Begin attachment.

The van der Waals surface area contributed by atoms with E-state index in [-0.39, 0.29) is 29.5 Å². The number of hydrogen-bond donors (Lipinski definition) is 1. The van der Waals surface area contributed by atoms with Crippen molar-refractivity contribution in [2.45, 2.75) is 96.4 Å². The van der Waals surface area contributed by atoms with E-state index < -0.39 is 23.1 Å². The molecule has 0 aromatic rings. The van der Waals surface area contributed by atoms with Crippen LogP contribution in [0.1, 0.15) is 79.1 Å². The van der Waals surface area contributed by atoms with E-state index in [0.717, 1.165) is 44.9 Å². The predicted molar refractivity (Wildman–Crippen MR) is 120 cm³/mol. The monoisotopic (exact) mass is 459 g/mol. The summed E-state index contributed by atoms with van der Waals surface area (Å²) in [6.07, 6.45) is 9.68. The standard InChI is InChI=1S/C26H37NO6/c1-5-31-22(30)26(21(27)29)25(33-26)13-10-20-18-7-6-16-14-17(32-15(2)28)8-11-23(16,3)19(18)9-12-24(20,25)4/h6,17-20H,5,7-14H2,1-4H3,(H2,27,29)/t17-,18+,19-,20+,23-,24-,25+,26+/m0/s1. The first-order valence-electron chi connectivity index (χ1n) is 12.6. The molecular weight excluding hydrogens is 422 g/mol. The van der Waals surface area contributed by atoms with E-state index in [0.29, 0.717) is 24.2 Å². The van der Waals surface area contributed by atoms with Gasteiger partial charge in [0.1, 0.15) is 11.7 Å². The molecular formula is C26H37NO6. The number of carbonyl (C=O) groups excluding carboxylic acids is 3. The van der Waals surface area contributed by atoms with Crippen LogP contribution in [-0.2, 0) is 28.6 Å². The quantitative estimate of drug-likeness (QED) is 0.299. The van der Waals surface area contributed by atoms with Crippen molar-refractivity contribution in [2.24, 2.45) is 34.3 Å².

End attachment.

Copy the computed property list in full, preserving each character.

The van der Waals surface area contributed by atoms with E-state index in [-0.39, 0.29) is 29.5 Å². The number of hydrogen-bond donors (Lipinski definition) is 1. The van der Waals surface area contributed by atoms with Crippen molar-refractivity contribution in [2.45, 2.75) is 96.4 Å². The van der Waals surface area contributed by atoms with E-state index < -0.39 is 23.1 Å². The molecule has 0 aromatic rings. The van der Waals surface area contributed by atoms with Crippen LogP contribution in [0.1, 0.15) is 79.1 Å². The van der Waals surface area contributed by atoms with E-state index in [0.717, 1.165) is 44.9 Å². The predicted molar refractivity (Wildman–Crippen MR) is 120 cm³/mol. The monoisotopic (exact) mass is 459 g/mol. The summed E-state index contributed by atoms with van der Waals surface area (Å²) in [6.07, 6.45) is 9.68. The standard InChI is InChI=1S/C26H37NO6/c1-5-31-22(30)26(21(27)29)25(33-26)13-10-20-18-7-6-16-14-17(32-15(2)28)8-11-23(16,3)19(18)9-12-24(20,25)4/h6,17-20H,5,7-14H2,1-4H3,(H2,27,29)/t17-,18+,19-,20+,23-,24-,25+,26+/m0/s1. The first-order valence-electron chi connectivity index (χ1n) is 12.6. The molecular weight excluding hydrogens is 422 g/mol. The van der Waals surface area contributed by atoms with E-state index in [0.29, 0.717) is 24.2 Å². The van der Waals surface area contributed by atoms with Gasteiger partial charge in [0.1, 0.15) is 11.7 Å². The molecular formula is C26H37NO6. The number of carbonyl (C=O) groups excluding carboxylic acids is 3. The van der Waals surface area contributed by atoms with Crippen LogP contribution in [-0.2, 0) is 28.6 Å². The quantitative estimate of drug-likeness (QED) is 0.299. The van der Waals surface area contributed by atoms with Crippen molar-refractivity contribution in [2.24, 2.45) is 34.3 Å².